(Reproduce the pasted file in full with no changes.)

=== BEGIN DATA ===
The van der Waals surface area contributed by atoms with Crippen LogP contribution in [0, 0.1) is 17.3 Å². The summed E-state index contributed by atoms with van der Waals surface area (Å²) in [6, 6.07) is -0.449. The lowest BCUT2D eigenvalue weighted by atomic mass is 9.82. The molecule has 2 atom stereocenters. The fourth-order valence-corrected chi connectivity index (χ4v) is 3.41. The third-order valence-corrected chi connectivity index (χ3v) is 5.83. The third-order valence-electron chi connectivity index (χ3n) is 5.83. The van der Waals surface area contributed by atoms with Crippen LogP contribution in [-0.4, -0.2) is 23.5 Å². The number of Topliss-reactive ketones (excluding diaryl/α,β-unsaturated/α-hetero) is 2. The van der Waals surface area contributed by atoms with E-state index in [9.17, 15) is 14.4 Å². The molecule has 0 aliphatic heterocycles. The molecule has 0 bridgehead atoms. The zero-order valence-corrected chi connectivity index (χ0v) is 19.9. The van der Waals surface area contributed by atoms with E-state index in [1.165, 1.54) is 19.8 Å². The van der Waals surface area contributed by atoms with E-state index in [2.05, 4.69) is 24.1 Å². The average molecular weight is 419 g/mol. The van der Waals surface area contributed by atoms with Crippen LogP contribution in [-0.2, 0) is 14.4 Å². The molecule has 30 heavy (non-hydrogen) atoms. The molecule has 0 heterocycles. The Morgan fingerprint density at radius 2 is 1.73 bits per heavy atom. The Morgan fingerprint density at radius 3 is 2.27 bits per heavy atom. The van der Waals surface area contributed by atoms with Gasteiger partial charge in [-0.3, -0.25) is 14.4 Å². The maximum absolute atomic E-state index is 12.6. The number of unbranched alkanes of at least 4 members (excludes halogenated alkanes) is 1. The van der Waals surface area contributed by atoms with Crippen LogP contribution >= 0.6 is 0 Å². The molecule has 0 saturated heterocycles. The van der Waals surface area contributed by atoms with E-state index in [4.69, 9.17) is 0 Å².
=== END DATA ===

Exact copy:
The van der Waals surface area contributed by atoms with Crippen LogP contribution in [0, 0.1) is 17.3 Å². The summed E-state index contributed by atoms with van der Waals surface area (Å²) in [6, 6.07) is -0.449. The lowest BCUT2D eigenvalue weighted by atomic mass is 9.82. The molecule has 2 atom stereocenters. The fourth-order valence-corrected chi connectivity index (χ4v) is 3.41. The third-order valence-corrected chi connectivity index (χ3v) is 5.83. The third-order valence-electron chi connectivity index (χ3n) is 5.83. The van der Waals surface area contributed by atoms with Crippen LogP contribution in [-0.4, -0.2) is 23.5 Å². The number of Topliss-reactive ketones (excluding diaryl/α,β-unsaturated/α-hetero) is 2. The van der Waals surface area contributed by atoms with E-state index in [9.17, 15) is 14.4 Å². The molecule has 0 aliphatic heterocycles. The molecule has 0 bridgehead atoms. The zero-order valence-corrected chi connectivity index (χ0v) is 19.9. The van der Waals surface area contributed by atoms with E-state index in [1.165, 1.54) is 19.8 Å². The van der Waals surface area contributed by atoms with E-state index in [2.05, 4.69) is 24.1 Å². The average molecular weight is 419 g/mol. The van der Waals surface area contributed by atoms with Crippen LogP contribution in [-0.2, 0) is 14.4 Å². The molecule has 30 heavy (non-hydrogen) atoms. The molecule has 0 heterocycles. The Morgan fingerprint density at radius 2 is 1.73 bits per heavy atom. The Morgan fingerprint density at radius 3 is 2.27 bits per heavy atom. The van der Waals surface area contributed by atoms with Gasteiger partial charge in [-0.3, -0.25) is 14.4 Å². The maximum absolute atomic E-state index is 12.6. The number of unbranched alkanes of at least 4 members (excludes halogenated alkanes) is 1. The van der Waals surface area contributed by atoms with Crippen LogP contribution >= 0.6 is 0 Å². The molecule has 0 saturated heterocycles. The van der Waals surface area contributed by atoms with E-state index in [4.69, 9.17) is 0 Å².